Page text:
Pechkova E.,Nanoworld Institute | Gebhardt R.,European Synchrotron Radiation Facility | Riekel C.,European Synchrotron Radiation Facility | Nicolini C.,Nanoworld Institute
Biophysical Journal | Year: 2010

In this study, we used microbeam grazing-incidence small-angle x-ray scattering (mGISAXS) to investigate in situ protein nucleation and crystal growth assisted by a protein nanotemplate, and introduced certain innovations to improve the method. Our aim was to understand the protein nanotemplate method in detail, as this method has been shown to be capable of accelerating and increasing crystal size and quality, as well as inducing crystallization of proteins that are not crystallizable by classical methods. The nanotemplate experimental setup was used for drops containing growing protein crystals at different stages of nucleation and growth. Two model proteins, lysozyme and thaumatin, were used under unique flow conditions to differentially probe protein crystal nucleation and growth. © 2010 by the Biophysical Society.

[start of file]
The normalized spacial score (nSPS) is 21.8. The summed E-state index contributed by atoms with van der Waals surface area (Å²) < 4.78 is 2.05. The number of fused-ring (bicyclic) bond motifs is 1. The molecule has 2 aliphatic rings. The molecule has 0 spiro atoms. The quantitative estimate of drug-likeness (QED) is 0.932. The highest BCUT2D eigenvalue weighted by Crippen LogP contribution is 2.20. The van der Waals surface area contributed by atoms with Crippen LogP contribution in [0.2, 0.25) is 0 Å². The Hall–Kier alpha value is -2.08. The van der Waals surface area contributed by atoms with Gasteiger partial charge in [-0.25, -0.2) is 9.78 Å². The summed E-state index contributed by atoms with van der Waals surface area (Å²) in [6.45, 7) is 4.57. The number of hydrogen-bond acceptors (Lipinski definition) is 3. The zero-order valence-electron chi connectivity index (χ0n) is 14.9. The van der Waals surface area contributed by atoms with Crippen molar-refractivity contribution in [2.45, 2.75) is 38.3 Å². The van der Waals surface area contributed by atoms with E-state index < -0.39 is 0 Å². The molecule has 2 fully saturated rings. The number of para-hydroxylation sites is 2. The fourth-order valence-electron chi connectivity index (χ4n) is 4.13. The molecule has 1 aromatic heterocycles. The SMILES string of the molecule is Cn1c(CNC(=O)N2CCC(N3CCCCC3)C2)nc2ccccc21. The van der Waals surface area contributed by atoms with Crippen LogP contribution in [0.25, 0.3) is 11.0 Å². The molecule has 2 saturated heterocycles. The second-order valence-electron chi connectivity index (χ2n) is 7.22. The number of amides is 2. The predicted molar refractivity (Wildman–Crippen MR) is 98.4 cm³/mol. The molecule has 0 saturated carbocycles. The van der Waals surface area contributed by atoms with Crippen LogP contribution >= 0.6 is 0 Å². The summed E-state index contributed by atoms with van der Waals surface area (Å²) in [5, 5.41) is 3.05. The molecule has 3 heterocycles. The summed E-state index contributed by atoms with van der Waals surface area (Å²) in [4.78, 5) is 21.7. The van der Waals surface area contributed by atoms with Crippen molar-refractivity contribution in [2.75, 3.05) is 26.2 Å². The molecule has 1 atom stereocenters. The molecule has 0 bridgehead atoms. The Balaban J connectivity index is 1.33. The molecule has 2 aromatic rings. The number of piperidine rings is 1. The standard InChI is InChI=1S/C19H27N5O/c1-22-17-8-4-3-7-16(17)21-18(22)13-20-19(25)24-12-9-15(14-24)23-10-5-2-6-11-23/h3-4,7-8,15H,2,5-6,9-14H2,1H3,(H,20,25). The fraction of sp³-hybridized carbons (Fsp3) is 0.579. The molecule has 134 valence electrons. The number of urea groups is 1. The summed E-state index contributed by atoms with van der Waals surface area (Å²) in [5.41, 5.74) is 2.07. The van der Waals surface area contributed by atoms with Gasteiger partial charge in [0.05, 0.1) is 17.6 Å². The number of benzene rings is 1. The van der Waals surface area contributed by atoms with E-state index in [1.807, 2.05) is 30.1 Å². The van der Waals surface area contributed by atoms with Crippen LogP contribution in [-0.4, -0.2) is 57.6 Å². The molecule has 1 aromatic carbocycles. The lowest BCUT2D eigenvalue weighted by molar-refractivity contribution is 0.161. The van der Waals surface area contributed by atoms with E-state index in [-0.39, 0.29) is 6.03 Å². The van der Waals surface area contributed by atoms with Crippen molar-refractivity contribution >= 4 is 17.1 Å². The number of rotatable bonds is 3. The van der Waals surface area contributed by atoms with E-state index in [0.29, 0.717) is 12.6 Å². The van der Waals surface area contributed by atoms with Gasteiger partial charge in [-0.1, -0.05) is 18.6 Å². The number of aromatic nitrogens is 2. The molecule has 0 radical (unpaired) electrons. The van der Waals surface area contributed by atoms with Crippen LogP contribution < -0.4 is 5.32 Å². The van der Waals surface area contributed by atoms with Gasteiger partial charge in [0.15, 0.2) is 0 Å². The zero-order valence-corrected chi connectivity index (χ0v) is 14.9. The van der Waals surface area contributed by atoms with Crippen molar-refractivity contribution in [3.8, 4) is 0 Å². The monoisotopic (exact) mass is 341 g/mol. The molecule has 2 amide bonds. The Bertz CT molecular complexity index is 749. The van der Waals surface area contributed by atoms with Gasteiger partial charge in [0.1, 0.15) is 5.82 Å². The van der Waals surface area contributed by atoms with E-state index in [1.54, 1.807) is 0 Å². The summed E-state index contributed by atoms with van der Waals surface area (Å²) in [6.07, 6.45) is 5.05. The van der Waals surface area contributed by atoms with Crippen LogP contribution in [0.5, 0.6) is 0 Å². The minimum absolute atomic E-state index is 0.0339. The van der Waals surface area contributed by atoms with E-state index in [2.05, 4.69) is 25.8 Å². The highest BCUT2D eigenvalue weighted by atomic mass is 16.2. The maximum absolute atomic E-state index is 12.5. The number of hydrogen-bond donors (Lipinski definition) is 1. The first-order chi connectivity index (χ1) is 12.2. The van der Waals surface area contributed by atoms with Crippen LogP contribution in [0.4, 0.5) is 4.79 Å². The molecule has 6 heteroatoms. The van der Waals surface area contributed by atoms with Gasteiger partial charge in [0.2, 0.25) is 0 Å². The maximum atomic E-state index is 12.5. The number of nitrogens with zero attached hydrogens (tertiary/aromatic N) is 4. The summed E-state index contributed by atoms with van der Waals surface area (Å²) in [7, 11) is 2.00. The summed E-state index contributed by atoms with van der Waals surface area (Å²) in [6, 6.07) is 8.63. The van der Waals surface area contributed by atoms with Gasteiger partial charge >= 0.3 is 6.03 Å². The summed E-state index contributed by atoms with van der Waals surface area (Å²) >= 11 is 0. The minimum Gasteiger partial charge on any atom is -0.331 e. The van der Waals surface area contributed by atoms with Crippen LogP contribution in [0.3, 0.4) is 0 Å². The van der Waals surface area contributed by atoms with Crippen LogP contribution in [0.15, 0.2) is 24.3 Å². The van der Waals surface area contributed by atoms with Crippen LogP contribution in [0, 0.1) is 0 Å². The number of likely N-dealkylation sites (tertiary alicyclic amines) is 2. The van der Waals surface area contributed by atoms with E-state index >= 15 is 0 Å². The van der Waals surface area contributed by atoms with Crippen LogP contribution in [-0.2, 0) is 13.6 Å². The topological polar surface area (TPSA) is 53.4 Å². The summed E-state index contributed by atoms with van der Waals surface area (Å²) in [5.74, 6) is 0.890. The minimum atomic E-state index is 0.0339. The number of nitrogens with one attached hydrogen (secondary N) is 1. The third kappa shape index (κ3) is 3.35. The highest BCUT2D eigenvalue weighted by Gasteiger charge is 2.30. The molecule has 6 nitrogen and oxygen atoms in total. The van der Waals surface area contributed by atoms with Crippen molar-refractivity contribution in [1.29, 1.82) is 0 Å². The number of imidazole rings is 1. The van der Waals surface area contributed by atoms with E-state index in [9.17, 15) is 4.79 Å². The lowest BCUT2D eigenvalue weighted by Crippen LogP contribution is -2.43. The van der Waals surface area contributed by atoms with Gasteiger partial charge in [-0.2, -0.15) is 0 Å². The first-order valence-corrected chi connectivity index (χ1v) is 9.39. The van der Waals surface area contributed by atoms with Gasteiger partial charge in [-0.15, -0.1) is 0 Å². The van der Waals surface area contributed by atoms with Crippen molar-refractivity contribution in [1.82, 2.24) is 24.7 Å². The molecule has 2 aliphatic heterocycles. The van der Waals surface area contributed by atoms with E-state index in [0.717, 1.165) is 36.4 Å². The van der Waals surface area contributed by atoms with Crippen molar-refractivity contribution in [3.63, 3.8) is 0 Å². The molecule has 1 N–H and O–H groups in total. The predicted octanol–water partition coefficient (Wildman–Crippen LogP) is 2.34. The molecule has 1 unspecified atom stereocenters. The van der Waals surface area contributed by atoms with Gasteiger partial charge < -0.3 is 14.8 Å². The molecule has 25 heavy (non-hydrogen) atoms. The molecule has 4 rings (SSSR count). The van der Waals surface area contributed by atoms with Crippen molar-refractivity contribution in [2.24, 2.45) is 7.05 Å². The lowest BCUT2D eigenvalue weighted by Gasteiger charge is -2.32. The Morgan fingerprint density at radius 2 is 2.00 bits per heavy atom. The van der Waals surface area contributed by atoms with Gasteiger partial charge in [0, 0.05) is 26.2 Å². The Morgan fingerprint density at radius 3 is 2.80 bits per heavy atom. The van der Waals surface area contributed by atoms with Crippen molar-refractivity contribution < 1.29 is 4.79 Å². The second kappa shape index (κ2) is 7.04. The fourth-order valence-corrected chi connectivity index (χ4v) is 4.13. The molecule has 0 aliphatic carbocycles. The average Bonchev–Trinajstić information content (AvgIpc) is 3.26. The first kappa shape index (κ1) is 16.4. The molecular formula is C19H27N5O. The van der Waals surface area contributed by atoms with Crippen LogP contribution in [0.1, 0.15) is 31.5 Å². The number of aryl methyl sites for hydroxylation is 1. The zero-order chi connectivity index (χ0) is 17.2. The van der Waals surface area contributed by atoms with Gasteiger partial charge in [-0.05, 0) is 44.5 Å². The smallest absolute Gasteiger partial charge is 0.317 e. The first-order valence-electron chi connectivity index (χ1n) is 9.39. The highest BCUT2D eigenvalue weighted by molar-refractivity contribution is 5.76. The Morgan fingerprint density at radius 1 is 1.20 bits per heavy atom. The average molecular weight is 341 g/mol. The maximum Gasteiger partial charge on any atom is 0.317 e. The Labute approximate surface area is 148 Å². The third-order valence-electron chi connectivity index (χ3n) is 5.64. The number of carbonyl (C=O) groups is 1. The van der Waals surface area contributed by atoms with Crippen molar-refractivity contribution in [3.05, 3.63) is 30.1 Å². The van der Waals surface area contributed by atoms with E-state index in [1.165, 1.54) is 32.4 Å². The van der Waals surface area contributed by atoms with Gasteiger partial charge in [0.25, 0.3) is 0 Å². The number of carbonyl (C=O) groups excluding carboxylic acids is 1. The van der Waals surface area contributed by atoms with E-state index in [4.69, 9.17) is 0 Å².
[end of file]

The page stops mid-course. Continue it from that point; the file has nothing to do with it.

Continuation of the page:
Gebhardt R.,European Synchrotron Radiation Facility | Gebhardt R.,TU Munich | Pechkova E.,Nanoworld Institute | Riekel C.,European Synchrotron Radiation Facility | Nicolini C.,Nanoworld Institute
Biophysical Journal | Year: 2010

The formation of thaumatin crystals by Langmuir-Blodgett (LB) film nanotemplates was studied by the hangingdrop technique in a flow-through cell by synchrotron radiation micrograzing-incidence small-angle x-ray scattering. The kinetics of crystallization was measured directly on the interface of the LB film crystallization nanotemplate. The evolution of the micro-grazing-incidence small-angle x-ray scattering patterns suggests that the increase in intensity in the Yoneda region is due to protein incorporation into the LB film. The intensity variation suggests several steps, which were modeled by system dynamics based on first-order differential equations. The kinetic data can be described by two processes that take place on the LB film, a first, fast, process, attributed to the crystal growth and its detachment from the LB film, and a second, slower process, attributed to an unordered association and conversion of protein on the LB film. © 2010 by the Biophysical Society.